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Whether a more intense heat is found in the element of fire, or in a mixture.
Further one asks whether a more intense heat is found in the element of fire, or in a mixture.
It seems that it is more intense in the fire. According to the Philosopher in the second book of the Metaphysics, that which is in a category [genus] first especially has the characteristic of that category, because that which first has this characteristic is a cause for all such things because they have this same characteristic. But fire is first hot; therefore, it especially has this characteristic.
Moreover, that thing is hotter which is more deprived of or more lacks the restraining action of a contrary; but the heat in fire is like this, and therefore, etc.
To the contrary. Operation makes the form known. To burn is heat's operation. But heated iron burns more actively than fire; therefore, etc.
Besides, that which conserves heat longer is hotter. But heated iron conserves heat longer than a flame in the air, once the combustibles have been removed. Therefore, etc.
To this, one must reply that one thing can be hotter than another in more than one way: either per se or through something else. If per se, then among all things fire will be hottest because in itself it has the cause of heat per se. For heat cannot be separated from the form of fire, just as a capacity for laughter [risibilitas] cannot be removed from a human.
Something is hot through something else in another way, and such a thing can effectively be hotter than one that is hot per se. And heated iron is just such a thing, since the iron itself is hot through something else, because it participates in the heat of fire and is effectively hotter. And the reason for this is that every united power is stronger than it is when it is dispersed. Now, however, the proper material for fire is rarified [rara], and the iron's material is more compact and solid. Thus the fiery heat incorporated into the iron is more unified, and for that reason is effectively hotter.
And, besides this, the more something resists an agent, the more strongly the form of the agent is impressed upon it, if it obtains victory over the thing being acted on. But the more solid the matter is, the more strongly it resists a hot agent, and this is why, when it overcomes the matter, the power of heat is more strongly impressed on it, etc.
Moreover, fire is easily divisible, and this is why if someone extends or reaches his hand into the fire, he can remove his hand without injury because the fire itself is easily parted. But heated iron is solid and not easily parted, and this is why it sticks more firmly to one touching it and, as a result, burns him more.
Through this the answers to the arguments are clear. Now, fire is hotter per se and in se and formally; nevertheless, heated iron is hotter accidentally and effectively, owing to the compact nature of its matter. This is because a quality impressed on a solid object is stronger than one impressed on another, just as moisture is stronger in water than in air, even though it may be in the air per se and in the water only through another agency. Thus to this one, etc.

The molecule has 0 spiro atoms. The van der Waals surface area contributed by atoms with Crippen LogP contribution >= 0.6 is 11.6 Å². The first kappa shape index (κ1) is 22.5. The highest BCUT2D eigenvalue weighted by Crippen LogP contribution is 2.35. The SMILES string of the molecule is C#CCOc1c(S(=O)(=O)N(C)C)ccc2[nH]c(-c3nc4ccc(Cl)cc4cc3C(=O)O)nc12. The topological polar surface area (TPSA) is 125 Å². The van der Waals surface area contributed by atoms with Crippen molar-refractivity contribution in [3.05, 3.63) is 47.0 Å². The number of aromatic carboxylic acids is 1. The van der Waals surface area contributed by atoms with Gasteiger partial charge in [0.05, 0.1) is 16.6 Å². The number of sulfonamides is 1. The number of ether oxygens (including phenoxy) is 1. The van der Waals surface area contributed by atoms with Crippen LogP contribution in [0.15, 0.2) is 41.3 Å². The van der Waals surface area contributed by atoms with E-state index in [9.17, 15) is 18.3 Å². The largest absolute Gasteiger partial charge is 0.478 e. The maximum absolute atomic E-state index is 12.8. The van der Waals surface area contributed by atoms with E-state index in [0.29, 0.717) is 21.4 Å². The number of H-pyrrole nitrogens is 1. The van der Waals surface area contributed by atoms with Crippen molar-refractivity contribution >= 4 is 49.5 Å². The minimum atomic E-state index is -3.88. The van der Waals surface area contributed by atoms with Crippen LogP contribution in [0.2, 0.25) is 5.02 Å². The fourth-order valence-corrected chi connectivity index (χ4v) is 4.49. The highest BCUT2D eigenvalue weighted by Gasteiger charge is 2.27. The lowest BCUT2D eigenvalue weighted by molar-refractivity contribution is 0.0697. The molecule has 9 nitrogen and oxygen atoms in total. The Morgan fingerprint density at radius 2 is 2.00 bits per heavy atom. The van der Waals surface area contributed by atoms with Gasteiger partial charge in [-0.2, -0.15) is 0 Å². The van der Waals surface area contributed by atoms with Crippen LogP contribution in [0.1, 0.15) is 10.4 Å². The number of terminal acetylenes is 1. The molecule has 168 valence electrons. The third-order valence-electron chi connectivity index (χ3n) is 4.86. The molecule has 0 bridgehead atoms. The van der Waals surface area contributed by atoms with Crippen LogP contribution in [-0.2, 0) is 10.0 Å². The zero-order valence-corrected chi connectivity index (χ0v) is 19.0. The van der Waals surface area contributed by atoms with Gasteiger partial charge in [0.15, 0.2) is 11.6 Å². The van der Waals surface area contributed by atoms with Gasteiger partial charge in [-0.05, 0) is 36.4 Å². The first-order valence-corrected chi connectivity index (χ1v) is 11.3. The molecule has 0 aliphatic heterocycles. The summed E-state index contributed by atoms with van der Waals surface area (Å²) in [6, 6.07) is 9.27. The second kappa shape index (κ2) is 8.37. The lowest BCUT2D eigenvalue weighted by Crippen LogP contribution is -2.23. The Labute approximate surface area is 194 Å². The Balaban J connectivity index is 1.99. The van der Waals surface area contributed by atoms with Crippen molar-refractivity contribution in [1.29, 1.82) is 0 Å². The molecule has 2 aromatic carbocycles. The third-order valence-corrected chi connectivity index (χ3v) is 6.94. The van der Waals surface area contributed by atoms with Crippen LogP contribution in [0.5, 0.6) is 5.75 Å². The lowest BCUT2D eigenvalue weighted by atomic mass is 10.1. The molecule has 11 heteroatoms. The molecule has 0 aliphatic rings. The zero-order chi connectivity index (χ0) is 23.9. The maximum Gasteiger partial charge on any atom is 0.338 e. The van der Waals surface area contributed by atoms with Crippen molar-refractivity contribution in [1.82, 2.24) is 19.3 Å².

Whether the first digestion is in the mouth.
One asks further whether the first digestion, or the first digestive power, is in the mouth.
1. It seems so. For, according to Avicenna, "grain placed and chewed in the mouth precipitates a sore there." And this does not occur if the grain is first ground up by some instrument. Therefore, it seems that the grain is somewhat digested in the mouth, and therefore, etc.
2. In addition, "the root of a plant is analogous to an animal's mouth," as the Philosopher states in the second book of On the Soul. But the nutriment's digestion occurs in the root; therefore, it will also occur in the mouth.
The Philosopher says just the opposite.
In response to this, one should say that there is a disagreement over this between the Philosopher and many physicians. Now, some physicians posit a first digestion in the mouth, and a second in the stomach. The Philosopher posits a single digestion in the mouth and the stomach. Thus, according to the Philosopher, masticationwhich occurs in the mouthis in preparation for the stomach's operation, with the mouth disposing and preparing the food so that it may be more easily digested in the stomach. Thus one must say that digestion, properly speaking, is not in the mouth because the appetitive and attractive powers precede digestion. But the first appetite flourishes in the upper part of the stomach; therefore, there is no digestion before the nutriment reaches that part.
1. To the arguments. To the first argument one should respond that grain masticated in the mouth heats up in the mouth while it is being ground and is tempered by the saliva, and it is this heating and mixture with the saliva that precipitates sores, because saliva is salty and pungent and penetrating. Thus, it precipitates a sore not because the grain has been digested but because it has been altered proportionally.
2. To the second argument one must respond that a tree's root is not only analogous to the mouth but also to the stomach, because a plant receives nourishment through the root just as an animal does through its mouth, but the nourishment is not dispatched from the root to another member in which it is digested, as happens in the animal when it is dispatched from the mouth to the stomach. Rather, one and the same root serves each operation, that is, both the reception and the digestion of the nutriment. And this is why in trees no member is set aside for superfluities because, as is said, they do not need any. And, besides this, the plants' nourishment is somewhat digested in the ground before they receive it. And so it is not the same, and this is why, etc.
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